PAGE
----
The project was conceived in 2013, three years after our first journey to Africa, the one we talk about in our book Bantustan: The Atlas of a Journey. This time we traveled to West Africa. The idea came by chance: while spending hours on Google Maps, Lazar Pašćanović and me discovered the Richat Structure, a Dantesque crater deep in Sahara hinterlands, whose rims widen in regular concentric circles. We wondered, is it possible to reach it with a modest Balkan budget?

A juncture between geographical study and artistic experience of the Earth – this is how the artist T. Paglen and the curator and writer N. Thompson defined experimental geography. This builds on the old practices of psychogeography and situationism, and to some extent on the concept of geopoetics defined by K. White. In the context of The Travel Club (Klub putnika), the act of traveling is an anti-tourist, creative, and subversive act – an act of exploration, solidarity, and friendship.

The journey to the Eye of Sahara began at the Travel House in Granada, Spain, organized by The Travel Club. This was a year after the Travel House in Istanbul, where we organized the Blind Cartographers workshop. The Travel House is an open and free travel culture residency programme.

Lazar Pašćanović, Inesa Adamonyte, and I traveled for almost a month. From Granada, across the Strait of Gibraltar to Morocco, hitchhiking through Fez, Meknes, Rabat, and Marrakech, taking a bus through Western Sahara, Laayoune, and Dakhla to Mauritania, taking a train from Nouadhibou to Choum and an off-road vehicle from Atar, through Ouadane, all the way to the Eye of Sahara. Then back: Atar, Nouakchott, Rosso, Dakar in Senegal and back to Europe by plane.

Scientists are not sure how the Eye of the Sahara came to be. Having stunning geological features, in the center of this inverted dome there is a megabreccia, rocks formed from fragments of countless other rocks. The Eye of Sahara is a large smelter of Earth's matter, a vortex that takes everything in. Like the era we live in. Like globalization. Like planetary migrations, like climate change. The story of the Eye is a story about people we met along the way and all those we didn't, moving from the center to the periphery of the World System. It is a story about a cauldron in which we are melt together. In the words of A. Badiou: There is only one world.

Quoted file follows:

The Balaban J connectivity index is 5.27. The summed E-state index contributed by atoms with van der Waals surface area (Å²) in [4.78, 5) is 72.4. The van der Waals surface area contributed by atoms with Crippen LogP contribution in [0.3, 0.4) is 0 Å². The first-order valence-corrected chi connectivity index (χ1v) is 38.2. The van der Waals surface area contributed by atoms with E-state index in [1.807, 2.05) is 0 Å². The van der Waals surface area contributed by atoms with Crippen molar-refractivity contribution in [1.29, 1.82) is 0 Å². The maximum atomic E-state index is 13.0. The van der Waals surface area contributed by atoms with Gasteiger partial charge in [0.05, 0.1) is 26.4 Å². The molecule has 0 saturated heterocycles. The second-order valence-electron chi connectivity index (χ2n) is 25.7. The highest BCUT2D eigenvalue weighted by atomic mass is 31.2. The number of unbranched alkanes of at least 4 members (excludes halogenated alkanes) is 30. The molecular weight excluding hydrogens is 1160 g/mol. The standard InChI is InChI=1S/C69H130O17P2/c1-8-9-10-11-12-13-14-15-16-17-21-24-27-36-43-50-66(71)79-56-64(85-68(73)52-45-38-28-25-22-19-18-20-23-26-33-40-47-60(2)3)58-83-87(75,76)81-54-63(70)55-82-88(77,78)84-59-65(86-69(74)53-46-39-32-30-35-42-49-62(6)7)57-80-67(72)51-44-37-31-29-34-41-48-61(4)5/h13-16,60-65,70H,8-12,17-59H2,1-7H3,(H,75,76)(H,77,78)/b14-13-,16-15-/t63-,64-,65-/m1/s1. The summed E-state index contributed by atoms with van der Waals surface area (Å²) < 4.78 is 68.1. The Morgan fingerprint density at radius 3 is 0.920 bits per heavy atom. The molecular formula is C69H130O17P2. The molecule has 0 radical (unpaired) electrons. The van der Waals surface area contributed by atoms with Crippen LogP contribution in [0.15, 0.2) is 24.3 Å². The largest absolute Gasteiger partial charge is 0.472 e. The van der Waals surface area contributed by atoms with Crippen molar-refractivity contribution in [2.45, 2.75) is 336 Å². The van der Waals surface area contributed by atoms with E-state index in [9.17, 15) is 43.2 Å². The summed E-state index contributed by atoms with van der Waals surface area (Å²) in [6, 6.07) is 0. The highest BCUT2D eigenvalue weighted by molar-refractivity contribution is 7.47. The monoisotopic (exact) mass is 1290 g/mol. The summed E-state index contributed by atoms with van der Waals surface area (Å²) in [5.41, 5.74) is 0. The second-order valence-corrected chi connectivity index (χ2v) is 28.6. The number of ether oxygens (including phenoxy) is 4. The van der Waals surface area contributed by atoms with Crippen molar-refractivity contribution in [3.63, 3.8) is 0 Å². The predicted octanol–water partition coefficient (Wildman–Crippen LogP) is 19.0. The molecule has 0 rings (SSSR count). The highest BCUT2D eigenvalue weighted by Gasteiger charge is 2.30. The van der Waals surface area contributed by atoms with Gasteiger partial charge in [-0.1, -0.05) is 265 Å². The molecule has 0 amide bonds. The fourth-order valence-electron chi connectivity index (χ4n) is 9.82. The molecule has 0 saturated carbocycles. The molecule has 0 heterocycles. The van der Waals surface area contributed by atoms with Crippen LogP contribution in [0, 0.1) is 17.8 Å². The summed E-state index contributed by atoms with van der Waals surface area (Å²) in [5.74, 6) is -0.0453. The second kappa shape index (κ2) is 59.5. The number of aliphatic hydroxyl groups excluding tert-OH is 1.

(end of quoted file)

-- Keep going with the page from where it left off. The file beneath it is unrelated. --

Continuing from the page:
After we came back, we completed several video projects out of the material we recorded along the way, such as Zuruni. Together with Smirna Kulenović, an artist from Sarajevo, we created The Man with the Big Mustache, a sort-of trailer for a film we still haven't made. Lazar directed No Life, a short documentary video about one of the people we met, a Sahrawi migrant living on the outskirts of Nouadhibou, on a Chinese ship graveyard near the Atlantic Ocean.

Project-related media also include Inesa's photo essays and a collection of hand-drawn maps, which were sketched by people we met along the way. I asked them to draw us a map of their personal homeland, a geography they feel as their own.

These photo and video essays, stories, maps, and drawings were a part of the Travel Artist Talk I gave at the Belgrade Center for the Promotion of Science. In addition, I incorporated parts of this project and the Bantustan book project into the official syllabus of the Interactive Narrative and Ergodic Literature course, which I designed for the Department of Digital Art, Faculty of Media and Communications, Belgrade.